can of corn

In a submission, I encountered the phrase "can of corn" as a baseball term; hadn't heard it before, so went and looked it up. Apparently it refers to a baseball hit in such a way that it's particularly easy to catch.

John Marshall, the Seattle Post-Intelligencer's "Answer Guy," says that there are several possible origin stories for the phrase. The most accepted one, he says, is this: In olden times, "[...] a grocer would use a stick to tip a can of vegetables off a high shelf, then catch it in his hands or outstretched apron."

A British site, The Phrase Finder, gives a somewhat different explanation: it repeats a story to the effect that the phrase refers to a shopkeeper lightly tossing a can of food to a customer, and notes that it's a can of corn because the outfield is sometimes called "the cornfield."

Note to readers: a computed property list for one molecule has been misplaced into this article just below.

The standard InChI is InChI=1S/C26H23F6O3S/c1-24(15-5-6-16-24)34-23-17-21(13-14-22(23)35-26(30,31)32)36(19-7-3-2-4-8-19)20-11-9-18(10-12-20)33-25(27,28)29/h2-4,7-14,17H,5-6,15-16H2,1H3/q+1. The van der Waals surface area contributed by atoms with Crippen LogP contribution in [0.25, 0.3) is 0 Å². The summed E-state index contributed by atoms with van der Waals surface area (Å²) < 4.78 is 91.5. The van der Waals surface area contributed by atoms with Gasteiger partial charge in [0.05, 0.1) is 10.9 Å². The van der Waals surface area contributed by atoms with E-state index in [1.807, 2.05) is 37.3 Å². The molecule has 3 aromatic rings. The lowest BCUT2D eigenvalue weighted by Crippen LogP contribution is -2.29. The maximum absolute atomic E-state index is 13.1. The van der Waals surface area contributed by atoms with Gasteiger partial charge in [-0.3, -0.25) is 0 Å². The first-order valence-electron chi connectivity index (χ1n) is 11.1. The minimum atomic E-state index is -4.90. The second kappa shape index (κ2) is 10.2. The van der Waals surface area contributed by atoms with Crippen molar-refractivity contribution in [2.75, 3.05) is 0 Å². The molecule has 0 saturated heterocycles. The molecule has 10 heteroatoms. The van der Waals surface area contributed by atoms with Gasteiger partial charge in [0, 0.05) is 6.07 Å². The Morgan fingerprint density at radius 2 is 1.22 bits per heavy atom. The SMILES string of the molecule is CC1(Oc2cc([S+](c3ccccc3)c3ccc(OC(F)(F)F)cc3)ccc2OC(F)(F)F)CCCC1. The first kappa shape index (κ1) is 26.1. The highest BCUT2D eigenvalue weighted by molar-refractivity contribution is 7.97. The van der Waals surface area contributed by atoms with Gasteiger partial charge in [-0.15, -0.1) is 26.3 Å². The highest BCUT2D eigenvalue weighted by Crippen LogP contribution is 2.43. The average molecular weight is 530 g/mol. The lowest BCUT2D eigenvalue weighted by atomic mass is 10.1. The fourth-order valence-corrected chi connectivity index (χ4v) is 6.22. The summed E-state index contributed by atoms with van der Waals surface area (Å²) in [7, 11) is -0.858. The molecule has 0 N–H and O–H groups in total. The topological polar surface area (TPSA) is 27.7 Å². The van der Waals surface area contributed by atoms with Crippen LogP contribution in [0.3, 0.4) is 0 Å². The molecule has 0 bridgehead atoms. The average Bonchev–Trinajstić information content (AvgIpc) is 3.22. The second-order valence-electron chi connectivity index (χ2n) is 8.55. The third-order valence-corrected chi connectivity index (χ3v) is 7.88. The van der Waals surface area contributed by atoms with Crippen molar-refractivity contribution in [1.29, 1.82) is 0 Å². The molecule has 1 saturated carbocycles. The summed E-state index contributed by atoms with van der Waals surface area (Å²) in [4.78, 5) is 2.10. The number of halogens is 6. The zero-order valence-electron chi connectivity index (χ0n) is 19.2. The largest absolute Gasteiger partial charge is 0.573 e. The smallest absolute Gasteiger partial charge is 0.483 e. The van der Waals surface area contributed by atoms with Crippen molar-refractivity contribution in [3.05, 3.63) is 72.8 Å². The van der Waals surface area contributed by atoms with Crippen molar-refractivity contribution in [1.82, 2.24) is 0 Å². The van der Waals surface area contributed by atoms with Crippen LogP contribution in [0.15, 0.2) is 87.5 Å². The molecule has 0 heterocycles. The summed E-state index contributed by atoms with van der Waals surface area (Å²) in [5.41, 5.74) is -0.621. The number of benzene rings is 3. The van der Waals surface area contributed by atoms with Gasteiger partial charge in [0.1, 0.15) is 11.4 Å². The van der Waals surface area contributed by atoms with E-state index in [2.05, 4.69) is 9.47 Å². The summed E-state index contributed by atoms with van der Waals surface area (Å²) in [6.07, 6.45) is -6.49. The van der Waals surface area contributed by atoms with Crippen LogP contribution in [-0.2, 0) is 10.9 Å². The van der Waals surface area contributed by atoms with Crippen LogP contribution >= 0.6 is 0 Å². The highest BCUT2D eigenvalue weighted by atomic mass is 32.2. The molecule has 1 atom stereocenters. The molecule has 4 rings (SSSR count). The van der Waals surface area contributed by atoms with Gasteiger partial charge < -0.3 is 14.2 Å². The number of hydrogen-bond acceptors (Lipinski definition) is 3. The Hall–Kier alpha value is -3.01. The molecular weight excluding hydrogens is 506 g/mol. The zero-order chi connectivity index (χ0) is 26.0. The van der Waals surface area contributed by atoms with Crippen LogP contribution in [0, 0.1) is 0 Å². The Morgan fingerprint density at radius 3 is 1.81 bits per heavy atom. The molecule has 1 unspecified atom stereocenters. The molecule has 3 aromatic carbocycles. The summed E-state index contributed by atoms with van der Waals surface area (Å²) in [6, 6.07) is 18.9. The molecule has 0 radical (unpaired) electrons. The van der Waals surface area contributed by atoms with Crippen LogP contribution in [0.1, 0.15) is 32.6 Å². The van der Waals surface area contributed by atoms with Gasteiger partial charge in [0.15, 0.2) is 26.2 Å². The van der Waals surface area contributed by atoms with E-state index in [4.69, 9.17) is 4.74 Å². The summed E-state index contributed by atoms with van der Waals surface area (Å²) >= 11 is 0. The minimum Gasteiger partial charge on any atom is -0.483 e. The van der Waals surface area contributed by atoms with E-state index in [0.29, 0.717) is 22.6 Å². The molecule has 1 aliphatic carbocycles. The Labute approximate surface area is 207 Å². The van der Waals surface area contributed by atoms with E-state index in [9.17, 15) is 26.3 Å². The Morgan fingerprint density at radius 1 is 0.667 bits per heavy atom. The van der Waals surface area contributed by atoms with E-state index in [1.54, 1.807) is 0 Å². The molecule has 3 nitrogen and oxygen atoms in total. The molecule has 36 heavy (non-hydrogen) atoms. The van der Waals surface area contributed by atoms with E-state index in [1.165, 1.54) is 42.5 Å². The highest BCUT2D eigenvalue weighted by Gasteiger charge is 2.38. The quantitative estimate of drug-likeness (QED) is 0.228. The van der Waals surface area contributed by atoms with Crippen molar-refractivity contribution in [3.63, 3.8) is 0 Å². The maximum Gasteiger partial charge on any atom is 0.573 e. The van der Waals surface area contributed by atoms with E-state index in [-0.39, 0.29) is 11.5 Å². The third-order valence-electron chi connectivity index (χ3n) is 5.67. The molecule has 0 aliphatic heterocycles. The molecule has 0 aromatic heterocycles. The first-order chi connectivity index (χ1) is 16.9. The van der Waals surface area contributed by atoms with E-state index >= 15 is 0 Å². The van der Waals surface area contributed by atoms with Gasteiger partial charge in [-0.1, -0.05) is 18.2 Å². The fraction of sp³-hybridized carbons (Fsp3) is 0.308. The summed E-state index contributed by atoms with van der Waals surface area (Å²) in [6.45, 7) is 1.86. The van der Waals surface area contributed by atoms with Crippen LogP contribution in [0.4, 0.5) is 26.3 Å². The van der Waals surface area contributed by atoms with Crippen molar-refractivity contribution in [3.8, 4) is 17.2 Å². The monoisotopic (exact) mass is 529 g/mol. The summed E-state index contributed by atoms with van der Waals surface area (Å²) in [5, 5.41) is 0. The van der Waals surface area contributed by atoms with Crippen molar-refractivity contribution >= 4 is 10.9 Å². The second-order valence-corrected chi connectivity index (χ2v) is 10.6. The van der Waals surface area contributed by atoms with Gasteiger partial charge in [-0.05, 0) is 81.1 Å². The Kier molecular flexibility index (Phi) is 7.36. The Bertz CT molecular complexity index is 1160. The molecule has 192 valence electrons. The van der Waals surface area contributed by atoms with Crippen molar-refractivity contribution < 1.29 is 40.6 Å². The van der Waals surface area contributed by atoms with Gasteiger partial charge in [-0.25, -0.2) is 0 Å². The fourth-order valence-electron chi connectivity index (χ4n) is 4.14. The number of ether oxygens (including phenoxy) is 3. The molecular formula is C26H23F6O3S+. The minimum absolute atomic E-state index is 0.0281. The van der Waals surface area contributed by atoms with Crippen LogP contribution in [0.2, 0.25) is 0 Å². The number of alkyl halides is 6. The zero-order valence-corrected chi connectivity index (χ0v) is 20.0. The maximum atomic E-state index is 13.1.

But the P-I answer sounds better-researched.

Also, the Phrase Finder answer claims that the phrase was first used by announcer Red Barber, but the P-I answer says it was first used in 1896, which was twelve years before Barber was born.

2 Responses to “can of corn”

  1. Dave Schwartz

    Heh. Clearly you’ve never been to a game with me, Jed. I tend to announce this frequently.

  2. Be wise. Be brave. Be tricky.

    So a ‘can of corn’ is a pop-up fly? (I know nothing of sports, nothing.)

    I suspect the reason it’s corn rather than peas is for the alliteration. Catch phrases in English are alliterative more often than you’d expect by chance. ‘By gosh and by golly’, ‘the Devil and the deep blue sea’, etc., etc.

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